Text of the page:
November marks the annual American Heart Association (AHA) meeting. This is one of the few major heart meetings each year.
AHA focuses on the newest technologies for the treatment of ongoing cardiac disease. Termed, “secondary prevention,” this year there were studies on implantable devices for heart failure, new blood thinners to assist in the squishing of blockages and new drug and drug combinations to treat high blood pressure and high cholesterol.
Cardiology is famous for their innovation in developing therapies to treat existing disease. Arrhythmia management has exploded in the past decade. The irony is that heart disease remains the most preventable disease known. The most dependent on lifestyle factors.
We fail miserably in our challenge to prevent heart disease (“primary prevention”) in the first place. I fail, my colleagues fail and it is obvious from our observations at dinner last night at the Outback Steakhouse (Indy) that Indianapolis docs are failing as well. There exists no drug, no device or intervention to controls one’s lifestyle.
The main arrhythmia I deal with is atrial fibrillation (AF). In many cases it is highly lifestyle dependent with obesity, body fat composition, sleep, high blood pressure and alcohol consumption all being highly contributory. A very overweight businessman type comes to me for treatment of AF. He does not exercise, sleeps poorly, drinks a few at night and eats too much. Zero time per day invested in his own health. I know that I can transiently correct the arrhythmia with a procedure and drug (add another medicine to his list). I make a deal -a bad idea. He promises a change. “If I could just feel better, I would exercise.” We agree and move forward. Procedure, 3 day hospital stay and a new drug for AF. This is the easy part.
Six weeks later in the office he reports feeling great. Heart rhythm is normal. I ask, “cool, you remember our agreement about exercise and weight loss?” A sad look comes upon him. No, a lifestyle change has proven elusive again. I understand, I am numb to this scenario.
Our challenge is to change this cycle. How? Ideas?
Pretty sure procedures and medicines are not the answer.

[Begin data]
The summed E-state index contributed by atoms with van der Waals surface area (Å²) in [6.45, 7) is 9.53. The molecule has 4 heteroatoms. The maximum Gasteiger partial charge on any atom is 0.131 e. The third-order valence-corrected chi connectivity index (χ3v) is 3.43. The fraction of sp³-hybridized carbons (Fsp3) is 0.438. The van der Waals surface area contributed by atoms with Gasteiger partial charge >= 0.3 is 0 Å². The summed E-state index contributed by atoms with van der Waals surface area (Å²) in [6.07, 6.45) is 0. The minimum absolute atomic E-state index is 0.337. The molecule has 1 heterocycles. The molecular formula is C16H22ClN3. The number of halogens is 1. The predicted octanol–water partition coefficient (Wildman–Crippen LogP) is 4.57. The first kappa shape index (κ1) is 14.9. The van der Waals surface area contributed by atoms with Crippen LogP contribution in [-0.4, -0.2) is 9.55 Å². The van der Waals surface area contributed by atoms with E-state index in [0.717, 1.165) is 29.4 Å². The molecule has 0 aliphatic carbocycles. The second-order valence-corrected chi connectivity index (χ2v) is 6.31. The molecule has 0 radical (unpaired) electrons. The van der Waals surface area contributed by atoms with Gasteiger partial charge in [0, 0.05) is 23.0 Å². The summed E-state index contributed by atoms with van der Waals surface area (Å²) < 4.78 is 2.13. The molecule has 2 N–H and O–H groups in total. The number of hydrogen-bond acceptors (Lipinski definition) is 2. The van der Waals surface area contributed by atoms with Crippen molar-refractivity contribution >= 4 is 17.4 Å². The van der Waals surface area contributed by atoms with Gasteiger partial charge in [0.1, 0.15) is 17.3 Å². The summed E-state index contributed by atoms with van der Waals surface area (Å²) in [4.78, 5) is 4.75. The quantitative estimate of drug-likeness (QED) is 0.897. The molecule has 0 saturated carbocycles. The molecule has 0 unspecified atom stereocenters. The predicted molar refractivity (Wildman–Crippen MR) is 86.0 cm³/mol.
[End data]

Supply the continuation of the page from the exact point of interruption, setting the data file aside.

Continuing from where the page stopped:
4 replies on “Observations from the Outbackâ€¦”
Tell them they have to lose x amount of pounds before the procedure. Maybe that will get them started down the road to living healthier. I think once you fix them medically and they start feeling better, they think, "Well why should I watch what I eat and exercise? I feel great now."
For me, I got sick of what I saw staring back at me in the mirror. This obviously does not work for a large majority of the population.
I second Sean's statement. I too got tired of seeing what was in the mirror and then not being able to see my feet. Being fit can be accomplished!
Testimonials and encouragement, not scolding
But people HAVE to want to help themselves or it won't happen. I know, I smoked for 35 years. "attempted to quit" half-heartedly several times. I finally made the decision and quit tobacco 28 months ago.
Now I'm hooked on my bicycle
Not really realated
But I have a question regarding fainting ,nasuia ,and a very low resting heart rate ( 23bpm ).
I am a 42 year old male who still races at the elite level, cat 1…..I have been having fainting spells which seem to becoming a little more regular…..and more recently while x-country sking boughts of nasuia. I have already seen a cardiac specialist, who advises me to take it easy.Has anyone experienced this I am somewhat concerned about some kind of heart failure, any advise.